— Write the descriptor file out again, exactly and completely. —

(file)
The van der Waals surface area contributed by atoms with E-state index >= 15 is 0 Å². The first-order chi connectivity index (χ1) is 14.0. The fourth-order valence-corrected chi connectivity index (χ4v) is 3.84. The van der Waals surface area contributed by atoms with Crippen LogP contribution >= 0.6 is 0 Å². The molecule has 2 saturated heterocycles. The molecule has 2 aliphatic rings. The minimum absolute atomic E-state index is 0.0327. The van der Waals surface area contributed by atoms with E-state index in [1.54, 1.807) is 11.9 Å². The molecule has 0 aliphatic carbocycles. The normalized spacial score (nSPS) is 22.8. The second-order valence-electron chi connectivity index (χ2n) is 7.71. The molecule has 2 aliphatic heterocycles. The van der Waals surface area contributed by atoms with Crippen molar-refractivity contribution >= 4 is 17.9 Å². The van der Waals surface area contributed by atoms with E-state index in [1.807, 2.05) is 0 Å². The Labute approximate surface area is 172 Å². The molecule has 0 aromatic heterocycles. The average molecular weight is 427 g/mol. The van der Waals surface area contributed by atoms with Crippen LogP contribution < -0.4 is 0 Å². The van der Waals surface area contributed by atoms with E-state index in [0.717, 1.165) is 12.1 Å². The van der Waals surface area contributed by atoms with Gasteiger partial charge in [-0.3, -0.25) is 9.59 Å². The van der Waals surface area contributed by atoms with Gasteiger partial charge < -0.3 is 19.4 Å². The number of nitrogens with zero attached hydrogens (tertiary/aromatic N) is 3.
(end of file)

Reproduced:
The van der Waals surface area contributed by atoms with E-state index >= 15 is 0 Å². The first-order chi connectivity index (χ1) is 14.0. The fourth-order valence-corrected chi connectivity index (χ4v) is 3.84. The van der Waals surface area contributed by atoms with Crippen LogP contribution >= 0.6 is 0 Å². The molecule has 2 saturated heterocycles. The molecule has 2 aliphatic rings. The minimum absolute atomic E-state index is 0.0327. The van der Waals surface area contributed by atoms with E-state index in [1.54, 1.807) is 11.9 Å². The molecule has 0 aliphatic carbocycles. The normalized spacial score (nSPS) is 22.8. The second-order valence-electron chi connectivity index (χ2n) is 7.71. The molecule has 2 aliphatic heterocycles. The van der Waals surface area contributed by atoms with Crippen molar-refractivity contribution >= 4 is 17.9 Å². The van der Waals surface area contributed by atoms with E-state index in [1.807, 2.05) is 0 Å². The Labute approximate surface area is 172 Å². The molecule has 0 aromatic heterocycles. The average molecular weight is 427 g/mol. The van der Waals surface area contributed by atoms with Crippen LogP contribution < -0.4 is 0 Å². The van der Waals surface area contributed by atoms with E-state index in [0.717, 1.165) is 12.1 Å². The van der Waals surface area contributed by atoms with Gasteiger partial charge in [-0.3, -0.25) is 9.59 Å². The van der Waals surface area contributed by atoms with Gasteiger partial charge < -0.3 is 19.4 Å². The number of nitrogens with zero attached hydrogens (tertiary/aromatic N) is 3.